Because you're worth it; Don't leave home without it; Beanz Meanz Heinz. Great advertising slogans like these strike a chord and are remembered for years. Unfortunately, there are hundreds of duds out there, from the bland to the downright dishonest, says Drayton Bird
Many years ago, British Rail and its advertising agency came up with a slogan - "This is the age of the train".
Since at that time it was (and still is) the age of the car, I thought that a pretty silly line. And I guess the public agreed, as after a while they tried another: "We're getting there". This was if anything even more unwise - most of the time, people weren't.
The moral is, don't boast, and don't lie. So if you're selling a very ordinary Peugeot, don't talk about "The Drive of Your Life".
I don't know why marketers are so obsessed with slogans, but they are. Multi-million pound advertising accounts move on the basis of little more than a few snappy words. So before you create a slogan for your small business, I want to warn you about some of the pitfalls.
Slogans must reflect the truth
The most important thing to remember is the advice that Polonius gave to his son in Hamlet: "This, above all: to thine own self be true."
If you want to have a slogan (and plenty of firms have done perfectly well without), let it reflect the actual truth, rather than what you would like the truth to be.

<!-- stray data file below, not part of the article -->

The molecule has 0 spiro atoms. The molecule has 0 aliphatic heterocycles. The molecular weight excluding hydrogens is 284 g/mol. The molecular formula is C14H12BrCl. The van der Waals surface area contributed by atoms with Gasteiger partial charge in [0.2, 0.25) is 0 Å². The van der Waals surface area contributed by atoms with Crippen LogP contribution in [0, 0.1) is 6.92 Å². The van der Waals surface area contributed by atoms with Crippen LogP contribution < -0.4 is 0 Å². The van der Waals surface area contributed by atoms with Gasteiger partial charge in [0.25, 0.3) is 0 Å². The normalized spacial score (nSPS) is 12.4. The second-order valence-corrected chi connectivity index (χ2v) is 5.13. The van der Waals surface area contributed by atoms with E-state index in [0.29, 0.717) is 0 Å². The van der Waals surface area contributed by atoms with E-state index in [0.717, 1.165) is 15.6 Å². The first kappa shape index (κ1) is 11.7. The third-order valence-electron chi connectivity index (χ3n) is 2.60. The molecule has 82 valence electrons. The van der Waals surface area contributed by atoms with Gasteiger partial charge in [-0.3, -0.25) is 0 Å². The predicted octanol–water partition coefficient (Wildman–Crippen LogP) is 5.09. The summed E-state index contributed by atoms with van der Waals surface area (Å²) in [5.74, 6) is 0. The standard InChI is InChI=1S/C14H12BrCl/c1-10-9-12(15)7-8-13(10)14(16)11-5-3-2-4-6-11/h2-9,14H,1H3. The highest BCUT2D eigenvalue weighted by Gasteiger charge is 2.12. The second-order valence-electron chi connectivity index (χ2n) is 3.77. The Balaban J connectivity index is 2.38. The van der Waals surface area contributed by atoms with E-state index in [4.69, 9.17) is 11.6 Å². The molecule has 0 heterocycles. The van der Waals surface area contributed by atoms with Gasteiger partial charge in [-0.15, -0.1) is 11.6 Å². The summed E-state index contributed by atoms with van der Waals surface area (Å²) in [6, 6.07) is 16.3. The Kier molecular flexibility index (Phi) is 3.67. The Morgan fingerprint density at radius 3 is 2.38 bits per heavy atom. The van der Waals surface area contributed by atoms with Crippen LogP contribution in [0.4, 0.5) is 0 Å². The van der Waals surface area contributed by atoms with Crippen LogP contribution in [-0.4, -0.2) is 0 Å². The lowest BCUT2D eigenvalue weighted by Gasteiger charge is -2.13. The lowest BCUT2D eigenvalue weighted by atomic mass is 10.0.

You must think carefully about what you offer that makes you better than the competition. If the answer is "nothing", you need to consider improving your offering till you do have something.
Slogans must be original
Some years ago, a good friend of mine, Timothy Foster, created an excellent website called AdSlogans. His successors offer a valuable service that checks whether the line you're considering is being used (or has been used) by anyone else.
If you inadvertently use a slogan that's associated with another business, you could lay yourself open to legal action for 'passing off' - not to mention the cost of pulling a campaign and the bad PR it would bring.
Slogans should reinforce your brand message
Charles L Whittier, author of 1955 classic Creative Advertising, says a slogan "should be a statement of such merit about a product or service that it:
- is worthy of continuous repetition in advertising;
- is worthwhile for the public to remember;
- is phrased in such a way that the public is likely to remember it".
To which I would add: the purpose of the slogan, or strapline, is to leave the key brand message in the mind of the target audience. It is the sign-off that accompanies the logo. It says "If you get nothing else from this ad, get this?!"
What makes a successful advertising slogan?
Whittier lists 25 things a slogan should and should not do. They are all relevant, but some matter more than others, especially that they should:
- be specific (for example, don't tell me you're going to give me "more" - more what?);
- differentiate the brand (for example, "It's Independent. Are you?");
- include a key benefit (for example, "Visa. It's everywhere you want to be").
There are a few things they shouldn't be - corporate waffle, pretentious, or meaningless - but I won't bore you with too many examples, as you see them every day.
At the end of the day, a good advertising slogan can make your brand. One of my clients ran some TV commercials more than 40 years ago that ended with the words, "Fit the best". They have never aired again since, but people remember them.
The Chartered Institute of Marketing named him, with others such as Tom Peters, Ted Levitt and Philip Kotler, one of the 50 individuals who have shaped modern marketing. As one advertising agency head commented: “Drayton doesn’t just teach.